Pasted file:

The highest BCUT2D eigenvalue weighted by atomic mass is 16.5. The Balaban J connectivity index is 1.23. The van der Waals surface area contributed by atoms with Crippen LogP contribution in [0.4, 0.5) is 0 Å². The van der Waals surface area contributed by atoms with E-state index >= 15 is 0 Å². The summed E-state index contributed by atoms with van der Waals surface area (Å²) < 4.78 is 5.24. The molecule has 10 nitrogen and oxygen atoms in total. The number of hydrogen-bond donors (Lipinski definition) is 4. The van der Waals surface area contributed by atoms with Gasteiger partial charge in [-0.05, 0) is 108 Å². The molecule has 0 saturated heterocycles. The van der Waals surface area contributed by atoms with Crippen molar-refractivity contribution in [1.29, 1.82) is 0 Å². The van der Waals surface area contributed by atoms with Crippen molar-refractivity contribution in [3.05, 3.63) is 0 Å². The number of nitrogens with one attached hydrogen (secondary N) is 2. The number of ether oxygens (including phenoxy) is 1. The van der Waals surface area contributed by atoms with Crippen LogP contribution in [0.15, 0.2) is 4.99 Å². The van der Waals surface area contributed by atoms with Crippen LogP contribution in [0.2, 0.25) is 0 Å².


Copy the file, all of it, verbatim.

The highest BCUT2D eigenvalue weighted by atomic mass is 16.5. The Balaban J connectivity index is 1.23. The van der Waals surface area contributed by atoms with Crippen LogP contribution in [0.4, 0.5) is 0 Å². The van der Waals surface area contributed by atoms with E-state index >= 15 is 0 Å². The summed E-state index contributed by atoms with van der Waals surface area (Å²) < 4.78 is 5.24. The molecule has 10 nitrogen and oxygen atoms in total. The number of hydrogen-bond donors (Lipinski definition) is 4. The van der Waals surface area contributed by atoms with Gasteiger partial charge in [-0.05, 0) is 108 Å². The molecule has 0 saturated heterocycles. The van der Waals surface area contributed by atoms with Crippen molar-refractivity contribution in [1.29, 1.82) is 0 Å². The van der Waals surface area contributed by atoms with Crippen molar-refractivity contribution in [3.05, 3.63) is 0 Å². The number of nitrogens with one attached hydrogen (secondary N) is 2. The number of ether oxygens (including phenoxy) is 1. The van der Waals surface area contributed by atoms with Crippen LogP contribution in [0.15, 0.2) is 4.99 Å². The van der Waals surface area contributed by atoms with Crippen LogP contribution in [0.2, 0.25) is 0 Å².